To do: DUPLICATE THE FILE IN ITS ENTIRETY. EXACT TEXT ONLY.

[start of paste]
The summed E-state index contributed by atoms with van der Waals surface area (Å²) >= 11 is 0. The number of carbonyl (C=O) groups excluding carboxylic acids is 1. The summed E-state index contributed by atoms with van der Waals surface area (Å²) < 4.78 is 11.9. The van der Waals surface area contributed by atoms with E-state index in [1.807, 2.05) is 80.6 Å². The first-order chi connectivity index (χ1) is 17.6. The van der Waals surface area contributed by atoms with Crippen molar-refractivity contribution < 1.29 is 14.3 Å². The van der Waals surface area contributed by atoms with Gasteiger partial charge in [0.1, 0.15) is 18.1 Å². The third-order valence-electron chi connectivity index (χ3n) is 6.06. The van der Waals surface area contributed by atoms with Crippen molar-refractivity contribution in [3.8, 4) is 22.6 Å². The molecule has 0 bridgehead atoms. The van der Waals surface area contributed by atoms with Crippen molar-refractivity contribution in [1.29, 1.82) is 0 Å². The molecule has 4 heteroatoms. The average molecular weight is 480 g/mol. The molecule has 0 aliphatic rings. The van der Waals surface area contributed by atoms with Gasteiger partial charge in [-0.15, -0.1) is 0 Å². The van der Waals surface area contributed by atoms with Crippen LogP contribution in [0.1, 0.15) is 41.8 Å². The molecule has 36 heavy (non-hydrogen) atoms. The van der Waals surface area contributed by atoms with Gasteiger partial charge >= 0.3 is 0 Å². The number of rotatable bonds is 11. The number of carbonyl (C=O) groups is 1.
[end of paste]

The summed E-state index contributed by atoms with van der Waals surface area (Å²) >= 11 is 0. The number of carbonyl (C=O) groups excluding carboxylic acids is 1. The summed E-state index contributed by atoms with van der Waals surface area (Å²) < 4.78 is 11.9. The van der Waals surface area contributed by atoms with E-state index in [1.807, 2.05) is 80.6 Å². The first-order chi connectivity index (χ1) is 17.6. The van der Waals surface area contributed by atoms with Crippen molar-refractivity contribution < 1.29 is 14.3 Å². The van der Waals surface area contributed by atoms with Gasteiger partial charge in [0.1, 0.15) is 18.1 Å². The third-order valence-electron chi connectivity index (χ3n) is 6.06. The van der Waals surface area contributed by atoms with Crippen molar-refractivity contribution in [3.8, 4) is 22.6 Å². The molecule has 0 bridgehead atoms. The van der Waals surface area contributed by atoms with Crippen molar-refractivity contribution in [1.29, 1.82) is 0 Å². The molecule has 4 heteroatoms. The average molecular weight is 480 g/mol. The molecule has 0 aliphatic rings. The van der Waals surface area contributed by atoms with Gasteiger partial charge in [-0.15, -0.1) is 0 Å². The van der Waals surface area contributed by atoms with Crippen LogP contribution in [0.1, 0.15) is 41.8 Å². The molecule has 36 heavy (non-hydrogen) atoms. The van der Waals surface area contributed by atoms with Gasteiger partial charge >= 0.3 is 0 Å². The number of rotatable bonds is 11. The number of carbonyl (C=O) groups is 1.